We arrived in summer when the landscape was in full bloom and the days were long and hot and the light was soft. I roamed shirtless and sweated cleanly and enjoyed the hug of the thick air. In those months I picked up freckles on my bony shoulders and the sun set slowly and the evenings were pewter before they were black, before the mornings seeped through again. Rabbits gamboled in the fields and when we were lucky, when the wind was still and a veil settled on the hills, we saw a hare.   Farmers shot vermin and we trapped rabbits for food. But not the hare. Not my hare. A dam, she lived with her drove in a nest in the shadow of the tracks. She was hardened to the passing of the trains and when I saw her I saw her alone as if she had crept out of the nest unseen and unheard. It was a rare thing for creatures of her kind to leave their young in summer and run through the fields. She was searching. Searching for food or for a mate. She searched as if she were a hunting animal, as if she were a hare who had thought again and decided not to be prey but rather to run and to hunt, as if she were a hare who found herself chased one day by a fox and stopped suddenly and turned and chased back.   Whatever the reason, she was unlike any other. When she darted I could barely see her but when she stopped for a moment she was the stillest thing for miles around. Stiller than the oaks and pines. Stiller even than the rocks and pylons. Stiller than the railway tracks. It was as if she had grabbed hold of the earth and pinned it down with her at its center, and even the quietest, most benign landmarks spun outrageously around, while all of it, the whole scene, was suckered in by her exaggerated, globular, amber eye.   And if the hare was made of myths then so too was the land at which she scratched. Now pocked with clutches of trees, once the whole county had been woodland and the ghosts of the ancient forest could be marked when the wind blew. The soil was alive with ruptured stories that cascaded and rotted then found form once more and pushed up through the undergrowth and back into our lives. Tales of green men peering from thickets with foliate faces and legs of gnarled timber. The calls of half-starved hounds rushing and panting as they snatched at charging quarry. Robyn Hode and his pack of scrawny vagrants, whistling and wrestling and feasting as freely as the birds whose plumes they stole. An ancient forest ran in a grand strip from north to south. Boars and bears and wolves. Does, harts, stags. Miles of underground fungi. Snowdrops, bluebells, primroses. The trees had long since given way to crops and pasture and roads and houses and railway tracks and little copses, like ours, were all that was left.   Daddy and Cathy and I lived in a small house that Daddy built with materials from the land here about. He chose for us a small ash copse two fields from the east coast main line, far enough not to be seen, close enough to know the trains well. We heard them often enough: the hum and ring of the passenger trains, the choke and gulp of the freight, passing by with their cargo tucked behind in painted metal tanks. They had timetables and intervals of their own, drawing growth rings around our house with each journey, ringing past us like prayer chimes. The long, indigo Adelantes and Pendolinos that streaked from London to Edinburgh. The smaller trains that bore more years, with rust on their rattling pantographs. Old carthorse-trains chugging up to the knacker, they moved too slowly for the younger tracks and slipped on the hot-rolled steel like old men on ice.   ***   On the day we arrived an old squaddy drove up the hill in an articulated lorry filled with cracked and discarded stone from an abandoned builders' yard. The squaddy let Daddy do most of the unloading while he sat on a freshly cut log and smoked cigarette after cigarette that Cathy rolled from her own tobacco and papers. He watched her closely as she spun them with her fingers and tipped tongue over teeth to lick the seal. He looked at her right thigh as she rested the tobacco pouch upon it and more than once leaned over to pick it up, brushing his hand against her as he did so, then pretending to read the text on the packet. He offered to light her cigarettes for her each time. He held out the flame eagerly and took offence, like a child, when she continued to light them herself. He could not see that she was scowling the whole time and frowning at her hands as she did his work. He was not a man who could look and see and understand faces well enough to tell. He was not one of those who know what eyes and lips mean or who can imagine that a pretty face might not be closed around pretty thoughts.   The squaddy talked all afternoon about the army and the fighting he had done in Iraq and in Bosnia and how he had seen boys as young as me slashed open with knives, their innards a passing blue. There was little darkness in him when he told us this. Daddy worked on the house during the day and in the evening the two grown men went down the hill to drink some of the cider the squaddy had brought in a plastic pop bottle. Daddy did not stay long. He did not like drinking much and he did not like company save for me and my sister.   When Daddy came back he told us that he'd had an argument with the squaddy. He had clouted the squaddy about the head with his left fist and now had a bloody nick in his skin just by the thumb knuckle.   I asked him what had started the argument.   "He were a bastard, Daniel," Daddy said to me. "He were a bastard."   Cathy and I thought that was fair enough. Excerpted from Elmet by Fiona Mozley All rights reserved by the original copyright owners. Excerpts are provided for display purposes only and may not be reproduced, reprinted or distributed without the written permission of the publisher.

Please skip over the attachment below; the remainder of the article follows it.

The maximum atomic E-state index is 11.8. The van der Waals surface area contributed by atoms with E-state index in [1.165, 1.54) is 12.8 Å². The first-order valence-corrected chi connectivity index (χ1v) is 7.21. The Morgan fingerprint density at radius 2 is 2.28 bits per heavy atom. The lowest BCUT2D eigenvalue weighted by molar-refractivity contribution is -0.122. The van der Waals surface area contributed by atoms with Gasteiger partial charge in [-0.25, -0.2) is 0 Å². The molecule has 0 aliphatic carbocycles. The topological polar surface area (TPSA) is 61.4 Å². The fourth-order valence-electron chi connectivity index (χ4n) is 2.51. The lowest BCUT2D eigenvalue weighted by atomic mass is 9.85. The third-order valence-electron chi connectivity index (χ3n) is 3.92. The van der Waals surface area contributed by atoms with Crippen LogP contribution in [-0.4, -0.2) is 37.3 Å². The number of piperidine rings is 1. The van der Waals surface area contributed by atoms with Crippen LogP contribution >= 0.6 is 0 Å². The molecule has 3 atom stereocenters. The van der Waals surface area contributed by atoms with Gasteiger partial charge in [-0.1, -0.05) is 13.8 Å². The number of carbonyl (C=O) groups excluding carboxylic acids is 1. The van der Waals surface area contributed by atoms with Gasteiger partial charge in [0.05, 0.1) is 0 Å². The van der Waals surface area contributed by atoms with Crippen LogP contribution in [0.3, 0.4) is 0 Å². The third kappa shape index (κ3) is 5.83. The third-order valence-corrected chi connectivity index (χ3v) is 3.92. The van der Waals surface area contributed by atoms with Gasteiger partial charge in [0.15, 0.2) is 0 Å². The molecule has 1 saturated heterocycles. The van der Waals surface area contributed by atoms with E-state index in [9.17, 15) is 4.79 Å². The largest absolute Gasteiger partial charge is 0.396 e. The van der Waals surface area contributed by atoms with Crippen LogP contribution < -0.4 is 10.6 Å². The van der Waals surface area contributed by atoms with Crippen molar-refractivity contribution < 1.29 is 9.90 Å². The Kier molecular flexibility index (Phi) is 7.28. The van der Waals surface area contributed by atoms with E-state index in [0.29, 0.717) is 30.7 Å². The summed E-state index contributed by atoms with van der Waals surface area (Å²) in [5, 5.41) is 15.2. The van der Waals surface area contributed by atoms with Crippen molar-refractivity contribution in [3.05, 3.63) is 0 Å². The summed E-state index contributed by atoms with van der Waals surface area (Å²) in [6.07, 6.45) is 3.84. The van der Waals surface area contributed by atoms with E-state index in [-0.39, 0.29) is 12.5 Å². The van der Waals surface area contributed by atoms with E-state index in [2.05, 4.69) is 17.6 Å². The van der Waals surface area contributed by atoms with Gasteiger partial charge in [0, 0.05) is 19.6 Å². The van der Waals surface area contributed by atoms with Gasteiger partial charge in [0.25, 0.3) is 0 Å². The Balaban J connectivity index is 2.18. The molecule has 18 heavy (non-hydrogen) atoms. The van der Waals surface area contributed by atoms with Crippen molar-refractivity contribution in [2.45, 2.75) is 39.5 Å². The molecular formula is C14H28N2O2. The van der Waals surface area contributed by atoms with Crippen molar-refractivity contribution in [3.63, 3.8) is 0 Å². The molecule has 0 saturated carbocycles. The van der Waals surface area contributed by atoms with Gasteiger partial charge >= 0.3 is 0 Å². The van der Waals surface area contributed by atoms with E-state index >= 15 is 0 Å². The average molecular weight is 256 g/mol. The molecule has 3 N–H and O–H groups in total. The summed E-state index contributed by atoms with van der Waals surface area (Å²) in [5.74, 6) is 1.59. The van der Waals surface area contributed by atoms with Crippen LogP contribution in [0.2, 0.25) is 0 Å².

Reviews provided by Syndetics